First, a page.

Somehow he knows this

My good friend Japa Fett introduced me to the work of Hayao Miyazaki, for which I’m forever grateful. This was back in the early nineties when I think only a couple of the master’s films had been translated. JF provided informal Benshi translations of TOTORRO and others. These were not super-detailed, but then the plotting in the films is fairly loose.

“Why does Kiki lose the power of flight?”

“Is not really explained.”

When it came to THE CASTLE OF CAGLIOSTRO, there’s a bit where Lupin III, our intrepid hero, discovers a treasure and suddenly expounds a bunch of phony history to explain it.

“Somehow he knows this,” said JF.

That’s a good phrase to keep in mind whenever you get an info-dump of exposition from a character who couldn’t possibly know it, or is inferring it from insufficient evidence. It’s a good phrase to keep in mind while watching season 3 of Dark.

Spoilers will be avoided as far as possible, but if you’re still to watch all of the last season you should save this for later.

Dark was a very enjoyable show, even if you did need to have some kind of checklist of characters by your side while watching. not only are there several interlinked families plus a bunch of outsiders, but nearly everyone is played by three actors, since they exist as kids, grown-ups and oldsters in the series’ multiple time periods. Season three adds to the potential confusion by introducing multiverse theory, so that you can have radically different versions of the same character at the same age. Fortunately for the viewer, they’re adept at applying different disfiguring injuries to their cast so you can tell them apart.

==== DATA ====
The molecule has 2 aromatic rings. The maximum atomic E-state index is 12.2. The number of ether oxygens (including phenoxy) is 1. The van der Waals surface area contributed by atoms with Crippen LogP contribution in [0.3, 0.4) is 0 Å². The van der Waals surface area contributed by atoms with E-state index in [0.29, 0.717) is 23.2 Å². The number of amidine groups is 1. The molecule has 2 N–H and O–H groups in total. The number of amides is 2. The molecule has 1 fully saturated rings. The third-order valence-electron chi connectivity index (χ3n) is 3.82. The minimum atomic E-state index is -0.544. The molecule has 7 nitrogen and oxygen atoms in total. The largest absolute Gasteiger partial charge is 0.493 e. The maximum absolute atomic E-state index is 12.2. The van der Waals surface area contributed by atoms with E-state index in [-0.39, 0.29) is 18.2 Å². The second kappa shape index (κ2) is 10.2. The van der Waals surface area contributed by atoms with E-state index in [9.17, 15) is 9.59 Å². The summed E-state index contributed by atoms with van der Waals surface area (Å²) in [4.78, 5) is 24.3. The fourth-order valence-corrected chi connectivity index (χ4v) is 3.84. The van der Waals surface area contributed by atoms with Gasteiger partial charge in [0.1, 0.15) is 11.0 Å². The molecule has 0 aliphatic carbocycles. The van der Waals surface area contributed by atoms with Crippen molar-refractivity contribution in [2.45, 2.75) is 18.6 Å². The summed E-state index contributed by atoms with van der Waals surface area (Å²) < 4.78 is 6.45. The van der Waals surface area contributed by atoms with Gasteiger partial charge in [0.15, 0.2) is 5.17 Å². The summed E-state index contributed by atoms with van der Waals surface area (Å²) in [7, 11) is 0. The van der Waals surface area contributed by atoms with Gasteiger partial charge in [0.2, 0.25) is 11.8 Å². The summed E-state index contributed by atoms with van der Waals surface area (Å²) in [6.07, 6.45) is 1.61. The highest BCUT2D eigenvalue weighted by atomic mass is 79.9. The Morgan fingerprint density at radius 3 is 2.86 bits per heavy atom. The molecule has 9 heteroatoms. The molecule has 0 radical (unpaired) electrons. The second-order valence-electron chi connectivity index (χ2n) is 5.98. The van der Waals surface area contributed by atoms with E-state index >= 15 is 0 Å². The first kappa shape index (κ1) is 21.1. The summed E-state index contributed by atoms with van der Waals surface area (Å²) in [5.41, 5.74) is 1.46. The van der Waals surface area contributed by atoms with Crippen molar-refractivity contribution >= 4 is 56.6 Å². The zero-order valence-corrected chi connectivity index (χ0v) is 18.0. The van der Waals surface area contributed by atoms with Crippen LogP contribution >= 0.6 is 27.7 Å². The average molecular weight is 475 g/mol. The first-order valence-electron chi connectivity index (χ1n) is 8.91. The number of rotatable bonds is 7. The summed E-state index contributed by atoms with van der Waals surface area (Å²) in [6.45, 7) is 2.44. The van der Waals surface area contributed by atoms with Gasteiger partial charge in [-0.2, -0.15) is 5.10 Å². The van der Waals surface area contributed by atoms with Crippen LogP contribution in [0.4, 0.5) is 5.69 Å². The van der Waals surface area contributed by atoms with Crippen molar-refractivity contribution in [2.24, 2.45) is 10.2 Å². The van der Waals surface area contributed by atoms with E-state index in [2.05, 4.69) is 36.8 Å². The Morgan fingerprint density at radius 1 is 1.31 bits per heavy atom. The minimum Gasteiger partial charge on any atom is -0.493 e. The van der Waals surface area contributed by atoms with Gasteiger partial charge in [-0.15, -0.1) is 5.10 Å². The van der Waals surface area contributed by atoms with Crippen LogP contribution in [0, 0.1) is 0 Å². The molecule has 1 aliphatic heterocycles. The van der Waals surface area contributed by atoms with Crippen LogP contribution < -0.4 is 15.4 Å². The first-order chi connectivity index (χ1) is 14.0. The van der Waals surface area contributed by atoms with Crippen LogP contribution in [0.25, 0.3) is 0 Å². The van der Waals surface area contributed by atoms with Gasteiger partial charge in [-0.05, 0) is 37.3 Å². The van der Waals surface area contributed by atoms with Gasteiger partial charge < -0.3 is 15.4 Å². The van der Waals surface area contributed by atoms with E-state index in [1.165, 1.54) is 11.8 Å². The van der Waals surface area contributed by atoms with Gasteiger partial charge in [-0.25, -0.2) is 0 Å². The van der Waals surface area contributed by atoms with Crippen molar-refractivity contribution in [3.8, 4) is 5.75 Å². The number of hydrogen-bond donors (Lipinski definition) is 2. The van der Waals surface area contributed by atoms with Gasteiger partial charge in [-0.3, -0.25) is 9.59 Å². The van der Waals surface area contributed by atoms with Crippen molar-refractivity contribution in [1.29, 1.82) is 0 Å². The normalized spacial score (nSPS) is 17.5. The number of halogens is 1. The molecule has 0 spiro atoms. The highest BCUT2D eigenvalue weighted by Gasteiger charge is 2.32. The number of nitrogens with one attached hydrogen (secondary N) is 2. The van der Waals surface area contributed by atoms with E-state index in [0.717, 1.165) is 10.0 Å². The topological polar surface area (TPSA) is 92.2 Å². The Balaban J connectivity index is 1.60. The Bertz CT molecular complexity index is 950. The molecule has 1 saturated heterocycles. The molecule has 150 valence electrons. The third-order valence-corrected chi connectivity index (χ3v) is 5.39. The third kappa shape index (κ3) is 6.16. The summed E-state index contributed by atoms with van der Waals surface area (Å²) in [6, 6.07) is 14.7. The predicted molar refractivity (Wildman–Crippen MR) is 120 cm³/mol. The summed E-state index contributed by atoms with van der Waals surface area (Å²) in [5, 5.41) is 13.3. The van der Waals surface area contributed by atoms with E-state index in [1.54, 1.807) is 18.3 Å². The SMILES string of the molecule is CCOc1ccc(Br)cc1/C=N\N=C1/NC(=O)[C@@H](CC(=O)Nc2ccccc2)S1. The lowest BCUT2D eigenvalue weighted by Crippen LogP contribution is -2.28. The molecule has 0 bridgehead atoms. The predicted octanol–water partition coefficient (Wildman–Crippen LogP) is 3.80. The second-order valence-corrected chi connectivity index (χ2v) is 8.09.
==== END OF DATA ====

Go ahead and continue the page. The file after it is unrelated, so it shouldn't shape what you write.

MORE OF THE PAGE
The show is almost entirely without humour — the only joke I can recall in twenty-eight episodes is a running gag about one particular injury, whose explanation is continually forestalled. The phrase “all fun and games until someone loses an eye” can be reversed, here: the eye loss is the traumatic event which lets comedy in, for an instant.

Now, my hero Ken Campbell always said to distrust anything that lacks humour, and he’s largely right, with some exceptions. In fact, Dark is absorbing and insanely watchable, and the high quality of every element, acting, writing, direction, photography and music, is sustained to the end. Critical responses so far have, accordingly. been very favourable. But it didn’t really satisfy me.

For a show so clearly influenced by Twin Peaks, the degree of closure supplied is quite high. There are a few things that weren’t clear to me, but I expect they’ll get covered by astute rewatchers. The big finish makes a lot of the smaller questions sort of irrelevant anyway — the gigantic Gordian knot of tangled plotlines are cut clean through in a way which is, essentially, consistent with story logic.

But Dark is a mystery, and the kind which promises a solution: the Lynchian ideal of a HANGING ROCK style non-explanatory denouement is not the goal. The show unquestionably gets to a solution, but does it do so fairly?